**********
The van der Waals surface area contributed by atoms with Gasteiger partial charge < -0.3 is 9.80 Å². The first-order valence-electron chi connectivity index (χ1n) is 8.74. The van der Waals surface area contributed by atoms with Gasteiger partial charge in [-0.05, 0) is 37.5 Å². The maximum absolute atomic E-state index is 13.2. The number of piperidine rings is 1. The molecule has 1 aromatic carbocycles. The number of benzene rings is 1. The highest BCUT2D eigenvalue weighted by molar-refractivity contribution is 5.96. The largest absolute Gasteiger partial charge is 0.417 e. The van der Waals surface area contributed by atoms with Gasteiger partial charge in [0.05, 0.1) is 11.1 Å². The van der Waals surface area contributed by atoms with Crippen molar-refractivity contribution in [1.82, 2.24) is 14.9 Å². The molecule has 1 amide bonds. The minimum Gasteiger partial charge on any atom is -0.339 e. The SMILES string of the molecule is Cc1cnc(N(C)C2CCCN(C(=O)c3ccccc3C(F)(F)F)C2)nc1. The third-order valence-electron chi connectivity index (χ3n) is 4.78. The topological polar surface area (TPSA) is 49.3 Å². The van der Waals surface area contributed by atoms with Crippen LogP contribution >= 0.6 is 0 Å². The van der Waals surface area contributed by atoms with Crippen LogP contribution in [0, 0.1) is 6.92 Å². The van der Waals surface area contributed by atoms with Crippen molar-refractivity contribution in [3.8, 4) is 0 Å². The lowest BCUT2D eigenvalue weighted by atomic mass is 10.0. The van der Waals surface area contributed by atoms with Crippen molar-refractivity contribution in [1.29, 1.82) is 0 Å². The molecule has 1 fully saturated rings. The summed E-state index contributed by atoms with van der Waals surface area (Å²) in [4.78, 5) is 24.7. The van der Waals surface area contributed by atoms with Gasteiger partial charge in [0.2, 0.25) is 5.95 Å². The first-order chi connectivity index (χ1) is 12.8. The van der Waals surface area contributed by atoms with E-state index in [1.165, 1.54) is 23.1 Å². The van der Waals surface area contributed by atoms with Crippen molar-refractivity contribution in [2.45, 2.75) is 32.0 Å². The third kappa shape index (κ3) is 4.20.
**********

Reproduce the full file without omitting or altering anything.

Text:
The van der Waals surface area contributed by atoms with Gasteiger partial charge < -0.3 is 9.80 Å². The first-order valence-electron chi connectivity index (χ1n) is 8.74. The van der Waals surface area contributed by atoms with Gasteiger partial charge in [-0.05, 0) is 37.5 Å². The maximum absolute atomic E-state index is 13.2. The number of piperidine rings is 1. The molecule has 1 aromatic carbocycles. The number of benzene rings is 1. The highest BCUT2D eigenvalue weighted by molar-refractivity contribution is 5.96. The largest absolute Gasteiger partial charge is 0.417 e. The van der Waals surface area contributed by atoms with Gasteiger partial charge in [0.05, 0.1) is 11.1 Å². The van der Waals surface area contributed by atoms with Crippen molar-refractivity contribution in [1.82, 2.24) is 14.9 Å². The molecule has 1 amide bonds. The minimum Gasteiger partial charge on any atom is -0.339 e. The SMILES string of the molecule is Cc1cnc(N(C)C2CCCN(C(=O)c3ccccc3C(F)(F)F)C2)nc1. The third-order valence-electron chi connectivity index (χ3n) is 4.78. The topological polar surface area (TPSA) is 49.3 Å². The van der Waals surface area contributed by atoms with Crippen LogP contribution >= 0.6 is 0 Å². The van der Waals surface area contributed by atoms with Crippen LogP contribution in [0, 0.1) is 6.92 Å². The van der Waals surface area contributed by atoms with Crippen molar-refractivity contribution in [3.8, 4) is 0 Å². The lowest BCUT2D eigenvalue weighted by atomic mass is 10.0. The van der Waals surface area contributed by atoms with Crippen molar-refractivity contribution in [1.29, 1.82) is 0 Å². The molecule has 1 fully saturated rings. The summed E-state index contributed by atoms with van der Waals surface area (Å²) in [4.78, 5) is 24.7. The van der Waals surface area contributed by atoms with Gasteiger partial charge in [0.2, 0.25) is 5.95 Å². The first-order chi connectivity index (χ1) is 12.8. The van der Waals surface area contributed by atoms with E-state index in [1.165, 1.54) is 23.1 Å². The van der Waals surface area contributed by atoms with Crippen molar-refractivity contribution in [2.45, 2.75) is 32.0 Å². The third kappa shape index (κ3) is 4.20.